Jacaranda tree, August 2010
A lone seed pod clings to the top of the jacaranda tree in our front yard.

This morning I was awakened by the roar of the motorway penetrating my pillow. I sleep with my head under the pillow, so this means that the traffic noise was quite loud, which meant that the Westerlies have arrived.

The wind from the west arrives to southeast Queensland every August, bringing dust and germs from the outback and giving a good whack of the population what is known as the Ekka flu because the resulting viruses are shared by all the crowds that attend the Brisbane Show locally known as the Ekka.

(This is a typical example of Australian slang. It took me years to understand how you could shorten “Royal Brisbane Show” into “Ekka”, but apparently this has to do with the original title of Brisbane Exhibition. Get it? Exhibition —> Ekka. Yeah, not so obvious.)

The Westerlies herald my least-favourite time of the year. It’s still technically winter and the wind brings back the chill. The breeze keeps us inside instead of out in the bright sun, and leaves constantly blow from the trees onto our verandahs, our roof and even inside the house.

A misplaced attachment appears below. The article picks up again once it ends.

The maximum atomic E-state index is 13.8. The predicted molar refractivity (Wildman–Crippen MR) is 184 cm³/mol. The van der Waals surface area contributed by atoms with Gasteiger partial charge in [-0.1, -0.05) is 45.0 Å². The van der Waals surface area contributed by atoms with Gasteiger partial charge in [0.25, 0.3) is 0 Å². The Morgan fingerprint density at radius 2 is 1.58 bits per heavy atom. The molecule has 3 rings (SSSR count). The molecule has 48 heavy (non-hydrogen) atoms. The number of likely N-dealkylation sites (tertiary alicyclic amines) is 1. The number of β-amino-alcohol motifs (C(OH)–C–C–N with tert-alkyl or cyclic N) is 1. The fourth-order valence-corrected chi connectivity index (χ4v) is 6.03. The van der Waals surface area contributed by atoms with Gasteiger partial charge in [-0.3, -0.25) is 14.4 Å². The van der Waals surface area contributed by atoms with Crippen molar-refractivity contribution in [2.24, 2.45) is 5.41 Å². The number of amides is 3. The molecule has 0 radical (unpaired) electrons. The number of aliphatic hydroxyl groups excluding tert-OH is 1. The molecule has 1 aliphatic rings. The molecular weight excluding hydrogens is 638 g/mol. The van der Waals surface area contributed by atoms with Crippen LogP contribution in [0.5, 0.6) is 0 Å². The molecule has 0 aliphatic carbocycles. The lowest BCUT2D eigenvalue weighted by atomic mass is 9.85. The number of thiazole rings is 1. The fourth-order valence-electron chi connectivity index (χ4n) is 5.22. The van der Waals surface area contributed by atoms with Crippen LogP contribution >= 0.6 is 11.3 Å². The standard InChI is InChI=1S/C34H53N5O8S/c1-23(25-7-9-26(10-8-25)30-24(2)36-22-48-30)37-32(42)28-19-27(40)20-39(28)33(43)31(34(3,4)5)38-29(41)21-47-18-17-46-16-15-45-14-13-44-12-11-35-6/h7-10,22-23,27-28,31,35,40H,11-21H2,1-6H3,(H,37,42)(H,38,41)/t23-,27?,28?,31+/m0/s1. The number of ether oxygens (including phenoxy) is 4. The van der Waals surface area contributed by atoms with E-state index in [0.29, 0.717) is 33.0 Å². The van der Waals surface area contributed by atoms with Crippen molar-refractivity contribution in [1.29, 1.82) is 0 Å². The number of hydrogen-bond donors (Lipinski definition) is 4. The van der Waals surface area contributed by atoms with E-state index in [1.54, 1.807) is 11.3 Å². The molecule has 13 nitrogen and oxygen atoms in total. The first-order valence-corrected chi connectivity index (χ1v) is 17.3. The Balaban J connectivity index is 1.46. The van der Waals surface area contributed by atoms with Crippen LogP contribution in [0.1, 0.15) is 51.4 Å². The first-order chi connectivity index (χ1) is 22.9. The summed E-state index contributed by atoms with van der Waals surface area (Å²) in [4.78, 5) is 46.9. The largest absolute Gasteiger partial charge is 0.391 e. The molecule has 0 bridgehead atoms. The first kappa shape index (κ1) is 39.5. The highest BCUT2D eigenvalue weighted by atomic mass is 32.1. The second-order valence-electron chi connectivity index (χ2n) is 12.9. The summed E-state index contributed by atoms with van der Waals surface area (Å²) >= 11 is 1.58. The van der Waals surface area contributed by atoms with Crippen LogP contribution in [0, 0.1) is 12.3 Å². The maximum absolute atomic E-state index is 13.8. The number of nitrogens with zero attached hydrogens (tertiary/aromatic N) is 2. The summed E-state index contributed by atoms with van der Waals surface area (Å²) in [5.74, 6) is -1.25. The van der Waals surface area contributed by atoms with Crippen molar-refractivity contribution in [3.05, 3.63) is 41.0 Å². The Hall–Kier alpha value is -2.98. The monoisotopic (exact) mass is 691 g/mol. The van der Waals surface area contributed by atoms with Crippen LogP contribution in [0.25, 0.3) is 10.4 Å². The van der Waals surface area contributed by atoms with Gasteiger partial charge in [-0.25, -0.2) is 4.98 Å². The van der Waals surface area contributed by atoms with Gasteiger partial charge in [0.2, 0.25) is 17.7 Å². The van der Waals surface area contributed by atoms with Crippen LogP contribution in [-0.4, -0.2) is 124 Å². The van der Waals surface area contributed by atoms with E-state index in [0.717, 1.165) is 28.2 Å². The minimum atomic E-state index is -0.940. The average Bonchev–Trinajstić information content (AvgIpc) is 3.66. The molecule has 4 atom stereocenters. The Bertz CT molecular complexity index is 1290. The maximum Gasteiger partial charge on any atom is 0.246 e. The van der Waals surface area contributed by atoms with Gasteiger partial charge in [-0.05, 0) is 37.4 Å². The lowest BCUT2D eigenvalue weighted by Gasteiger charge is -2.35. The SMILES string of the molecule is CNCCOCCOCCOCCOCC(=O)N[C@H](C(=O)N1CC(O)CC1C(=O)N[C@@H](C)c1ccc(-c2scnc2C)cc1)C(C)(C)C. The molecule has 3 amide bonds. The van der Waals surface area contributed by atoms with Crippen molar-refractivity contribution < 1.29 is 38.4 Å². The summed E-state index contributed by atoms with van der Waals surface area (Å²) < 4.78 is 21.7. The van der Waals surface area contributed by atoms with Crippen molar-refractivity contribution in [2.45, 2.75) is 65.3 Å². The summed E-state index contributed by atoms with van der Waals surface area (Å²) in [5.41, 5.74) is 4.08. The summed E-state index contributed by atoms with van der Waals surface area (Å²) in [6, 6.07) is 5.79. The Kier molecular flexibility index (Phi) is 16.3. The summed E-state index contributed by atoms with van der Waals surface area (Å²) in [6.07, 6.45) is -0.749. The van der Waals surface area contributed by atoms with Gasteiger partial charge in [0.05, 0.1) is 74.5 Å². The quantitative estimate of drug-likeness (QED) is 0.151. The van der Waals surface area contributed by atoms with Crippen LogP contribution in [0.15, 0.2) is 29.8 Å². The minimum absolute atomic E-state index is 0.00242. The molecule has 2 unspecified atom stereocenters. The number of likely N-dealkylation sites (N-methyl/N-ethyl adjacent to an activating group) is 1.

I hate hearing the amplified motorway noise which is barely noticeable the rest of the year (“Imagine it’s the ocean breaking on the shore,” David says) but the traffic’s roaring reminds me that we are still stuck in suburbia, and we’ve been determined to leave for at least two years.

In the Bible, God directed a strong wind from the west to blow away the locust plague that he was using to demonstrate his power to Pharaoh and the Egyptians before he took the Israelites into the wilderness on their way to the Promised Land. As I ponder this, I pray that these local Westerlies will blow away the parasites in our lives, so that we, too, may soon be on our way to the Promised Land.